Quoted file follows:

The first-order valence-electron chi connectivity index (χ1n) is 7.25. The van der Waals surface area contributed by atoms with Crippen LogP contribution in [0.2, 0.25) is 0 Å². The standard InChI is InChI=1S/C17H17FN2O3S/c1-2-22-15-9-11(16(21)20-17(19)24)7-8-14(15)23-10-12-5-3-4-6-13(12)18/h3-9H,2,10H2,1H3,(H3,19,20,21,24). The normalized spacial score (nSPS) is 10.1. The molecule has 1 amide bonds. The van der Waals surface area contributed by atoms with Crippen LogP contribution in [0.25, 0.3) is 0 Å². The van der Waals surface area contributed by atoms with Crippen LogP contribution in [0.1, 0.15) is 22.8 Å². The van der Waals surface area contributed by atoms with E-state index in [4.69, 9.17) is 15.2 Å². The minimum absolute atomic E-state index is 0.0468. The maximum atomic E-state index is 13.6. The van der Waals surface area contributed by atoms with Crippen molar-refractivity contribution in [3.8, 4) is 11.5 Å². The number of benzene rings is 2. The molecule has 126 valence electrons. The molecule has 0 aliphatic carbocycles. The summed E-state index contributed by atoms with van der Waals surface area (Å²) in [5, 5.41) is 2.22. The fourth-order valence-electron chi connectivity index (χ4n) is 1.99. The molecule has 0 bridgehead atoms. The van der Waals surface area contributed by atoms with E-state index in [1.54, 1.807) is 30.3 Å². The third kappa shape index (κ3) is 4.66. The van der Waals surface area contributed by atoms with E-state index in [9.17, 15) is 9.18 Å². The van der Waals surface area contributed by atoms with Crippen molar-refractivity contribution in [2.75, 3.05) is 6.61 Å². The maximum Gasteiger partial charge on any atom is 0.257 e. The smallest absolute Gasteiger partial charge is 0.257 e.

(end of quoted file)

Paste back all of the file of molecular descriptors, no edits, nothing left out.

The first-order valence-electron chi connectivity index (χ1n) is 7.25. The van der Waals surface area contributed by atoms with Crippen LogP contribution in [0.2, 0.25) is 0 Å². The standard InChI is InChI=1S/C17H17FN2O3S/c1-2-22-15-9-11(16(21)20-17(19)24)7-8-14(15)23-10-12-5-3-4-6-13(12)18/h3-9H,2,10H2,1H3,(H3,19,20,21,24). The normalized spacial score (nSPS) is 10.1. The molecule has 1 amide bonds. The van der Waals surface area contributed by atoms with Crippen LogP contribution in [0.25, 0.3) is 0 Å². The van der Waals surface area contributed by atoms with Crippen LogP contribution in [0.1, 0.15) is 22.8 Å². The van der Waals surface area contributed by atoms with E-state index in [4.69, 9.17) is 15.2 Å². The minimum absolute atomic E-state index is 0.0468. The maximum atomic E-state index is 13.6. The van der Waals surface area contributed by atoms with Crippen molar-refractivity contribution in [3.8, 4) is 11.5 Å². The number of benzene rings is 2. The molecule has 126 valence electrons. The molecule has 0 aliphatic carbocycles. The summed E-state index contributed by atoms with van der Waals surface area (Å²) in [5, 5.41) is 2.22. The fourth-order valence-electron chi connectivity index (χ4n) is 1.99. The molecule has 0 bridgehead atoms. The van der Waals surface area contributed by atoms with E-state index in [1.54, 1.807) is 30.3 Å². The third kappa shape index (κ3) is 4.66. The van der Waals surface area contributed by atoms with E-state index in [9.17, 15) is 9.18 Å². The van der Waals surface area contributed by atoms with Crippen molar-refractivity contribution in [2.75, 3.05) is 6.61 Å². The maximum Gasteiger partial charge on any atom is 0.257 e. The smallest absolute Gasteiger partial charge is 0.257 e.